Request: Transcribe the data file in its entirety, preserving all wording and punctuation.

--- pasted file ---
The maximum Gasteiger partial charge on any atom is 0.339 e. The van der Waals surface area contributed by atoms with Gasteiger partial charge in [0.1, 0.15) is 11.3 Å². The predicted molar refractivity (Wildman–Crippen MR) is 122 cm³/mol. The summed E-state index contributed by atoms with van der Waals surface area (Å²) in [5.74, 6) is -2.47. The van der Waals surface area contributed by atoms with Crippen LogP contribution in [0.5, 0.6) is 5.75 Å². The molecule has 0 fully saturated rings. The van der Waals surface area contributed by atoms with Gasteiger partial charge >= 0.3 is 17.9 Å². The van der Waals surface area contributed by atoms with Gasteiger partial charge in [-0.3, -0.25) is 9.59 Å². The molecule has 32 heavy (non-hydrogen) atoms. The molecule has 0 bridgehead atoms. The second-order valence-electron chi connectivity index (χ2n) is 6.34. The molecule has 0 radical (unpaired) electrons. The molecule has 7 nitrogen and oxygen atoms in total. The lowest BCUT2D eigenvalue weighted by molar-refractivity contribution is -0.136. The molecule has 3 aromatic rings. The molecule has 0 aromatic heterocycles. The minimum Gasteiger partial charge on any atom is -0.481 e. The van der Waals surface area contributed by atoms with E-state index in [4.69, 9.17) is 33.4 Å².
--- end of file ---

The maximum Gasteiger partial charge on any atom is 0.339 e. The van der Waals surface area contributed by atoms with Gasteiger partial charge in [0.1, 0.15) is 11.3 Å². The predicted molar refractivity (Wildman–Crippen MR) is 122 cm³/mol. The summed E-state index contributed by atoms with van der Waals surface area (Å²) in [5.74, 6) is -2.47. The van der Waals surface area contributed by atoms with Crippen LogP contribution in [0.5, 0.6) is 5.75 Å². The molecule has 0 fully saturated rings. The van der Waals surface area contributed by atoms with Gasteiger partial charge >= 0.3 is 17.9 Å². The van der Waals surface area contributed by atoms with Gasteiger partial charge in [-0.3, -0.25) is 9.59 Å². The molecule has 32 heavy (non-hydrogen) atoms. The molecule has 0 bridgehead atoms. The second-order valence-electron chi connectivity index (χ2n) is 6.34. The molecule has 0 radical (unpaired) electrons. The molecule has 7 nitrogen and oxygen atoms in total. The lowest BCUT2D eigenvalue weighted by molar-refractivity contribution is -0.136. The molecule has 3 aromatic rings. The molecule has 0 aromatic heterocycles. The minimum Gasteiger partial charge on any atom is -0.481 e. The van der Waals surface area contributed by atoms with E-state index in [4.69, 9.17) is 33.4 Å².